Longitudinal Development and the Influencing Factors of Glycemic Control in Adolescents With Type 1 Diabetes in Taiwan: Gender Differences

Wednesday, 24 July 2013

Wang Ruey-Hsia, PhD
Colledge of Nursing, Kaohsiung Medical University, School of Nursing, Kaohsiung, Taiwan
Lin Kuan-Chia, PhD
National Taipei University of Nursing & Health Sciences, School of Nursing, Taipei, Taiwan

Learning Objective 1: Understand longitudinal development of HbA1c over 18 months in adolescents with type 1 diabetes.

Learning Objective 2: Understand the influence of baseline demographic and psychosocial factors on the longitudinal development of HbA1c in adolescents with type 1 diabetes vis--vis both genders.

Purpose: The purposes of this study were to understand (1) longitudinal development of HbA1c over 18 months, and (2) the influence of baseline demographic and psychosocial factors on the longitudinal development of HbA1c in adolescents with type 1 diabetes vis-à-vis both genders.

Methods: Totally, 178 adolescents aged 13 to 18 years with type1 diabetes participated in an 18-month longitudinal study. At baseline, a structured questionnaire was used to collect demographic data, self-care behaviors, school support, resilience, adolescent- and parent-reported conflict diabetes-specific conflict, parental involvement in diabetes care, and quality of life (life satisfaction, diabetes-related worry, diabetes impact). HbA1c was gathered from medical records every 3 months after the administration of questionnaires. Generalized estimating equations were used to explore the trajectory stability of HbA1c and the influencing factors of the longitudinal development of HbA1c.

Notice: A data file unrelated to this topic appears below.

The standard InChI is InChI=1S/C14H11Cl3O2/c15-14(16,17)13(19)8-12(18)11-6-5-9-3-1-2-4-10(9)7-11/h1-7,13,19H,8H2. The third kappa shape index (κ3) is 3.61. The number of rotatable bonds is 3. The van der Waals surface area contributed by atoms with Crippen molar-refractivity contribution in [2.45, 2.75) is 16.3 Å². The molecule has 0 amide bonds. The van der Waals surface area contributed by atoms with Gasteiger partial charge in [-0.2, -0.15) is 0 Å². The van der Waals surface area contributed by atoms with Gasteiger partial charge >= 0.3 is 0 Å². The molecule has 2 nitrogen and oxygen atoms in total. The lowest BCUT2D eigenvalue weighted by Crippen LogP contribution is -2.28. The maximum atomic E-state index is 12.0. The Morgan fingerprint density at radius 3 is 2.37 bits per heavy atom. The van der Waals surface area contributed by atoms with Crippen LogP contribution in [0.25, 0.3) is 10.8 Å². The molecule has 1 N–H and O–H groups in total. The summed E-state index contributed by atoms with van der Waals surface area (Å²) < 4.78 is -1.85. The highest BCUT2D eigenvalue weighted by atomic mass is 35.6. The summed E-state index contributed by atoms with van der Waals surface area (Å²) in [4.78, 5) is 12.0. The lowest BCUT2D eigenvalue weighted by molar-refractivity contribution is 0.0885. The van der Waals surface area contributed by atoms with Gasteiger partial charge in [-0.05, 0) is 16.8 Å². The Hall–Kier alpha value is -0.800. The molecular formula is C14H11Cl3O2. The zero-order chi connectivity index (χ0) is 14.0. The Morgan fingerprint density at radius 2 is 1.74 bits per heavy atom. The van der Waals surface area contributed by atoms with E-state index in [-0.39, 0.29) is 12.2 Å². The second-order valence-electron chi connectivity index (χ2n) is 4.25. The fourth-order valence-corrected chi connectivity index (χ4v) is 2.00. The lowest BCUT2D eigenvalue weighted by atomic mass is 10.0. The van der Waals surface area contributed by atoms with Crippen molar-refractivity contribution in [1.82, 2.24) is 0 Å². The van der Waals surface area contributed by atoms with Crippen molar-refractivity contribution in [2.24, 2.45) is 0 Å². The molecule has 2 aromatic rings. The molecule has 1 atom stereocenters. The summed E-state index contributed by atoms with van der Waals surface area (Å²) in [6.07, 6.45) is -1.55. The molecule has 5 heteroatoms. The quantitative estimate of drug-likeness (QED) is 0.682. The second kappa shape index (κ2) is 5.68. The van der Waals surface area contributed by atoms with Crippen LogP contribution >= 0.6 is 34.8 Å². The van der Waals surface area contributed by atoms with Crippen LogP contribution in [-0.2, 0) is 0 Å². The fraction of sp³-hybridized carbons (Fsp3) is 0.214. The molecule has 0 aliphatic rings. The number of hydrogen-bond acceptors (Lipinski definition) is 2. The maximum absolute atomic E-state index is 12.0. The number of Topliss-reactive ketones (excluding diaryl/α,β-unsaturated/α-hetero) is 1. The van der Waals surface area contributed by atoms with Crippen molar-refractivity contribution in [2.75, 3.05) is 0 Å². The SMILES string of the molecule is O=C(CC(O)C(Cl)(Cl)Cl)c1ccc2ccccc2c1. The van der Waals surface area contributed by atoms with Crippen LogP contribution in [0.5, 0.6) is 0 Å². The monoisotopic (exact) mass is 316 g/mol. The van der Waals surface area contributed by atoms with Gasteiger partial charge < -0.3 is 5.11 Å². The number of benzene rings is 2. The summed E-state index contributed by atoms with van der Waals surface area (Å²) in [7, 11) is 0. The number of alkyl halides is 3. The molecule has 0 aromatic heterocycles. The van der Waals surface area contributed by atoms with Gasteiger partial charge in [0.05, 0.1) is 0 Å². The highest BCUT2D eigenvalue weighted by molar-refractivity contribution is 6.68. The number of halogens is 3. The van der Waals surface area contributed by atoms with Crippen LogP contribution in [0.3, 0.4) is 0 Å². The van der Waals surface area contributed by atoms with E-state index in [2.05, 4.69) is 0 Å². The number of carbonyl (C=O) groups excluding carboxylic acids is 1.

Results: The trajectory stability in girls (OR=39.18, 95% CI: 14.99-102.44) was higher than that in boys (OR=9.18, 95% CI: 3.64-23.20). The longitudinal development of HbA1c in girls was more stable than boys. High socioeconomic status (SES) and older age were important predictors of longitudinal development of decreasing HbA1c in boys. Middle SES, better self-care behaviors, low parental report parent-child conflict, and better life satisfaction were important predictors of longitudinal development of decreasing HbA1c in girls.

Conclusion: Intervention to have early good glycemic control in girls might be more cost-benefit than for boys. Improving self-care behaviors, life satisfaction, and decreasing parent child conflict should be emphasized for girls with type 1 diabetes. More studies are needed to discover the contributing psychosocial factors of longitudinal developmental in boys.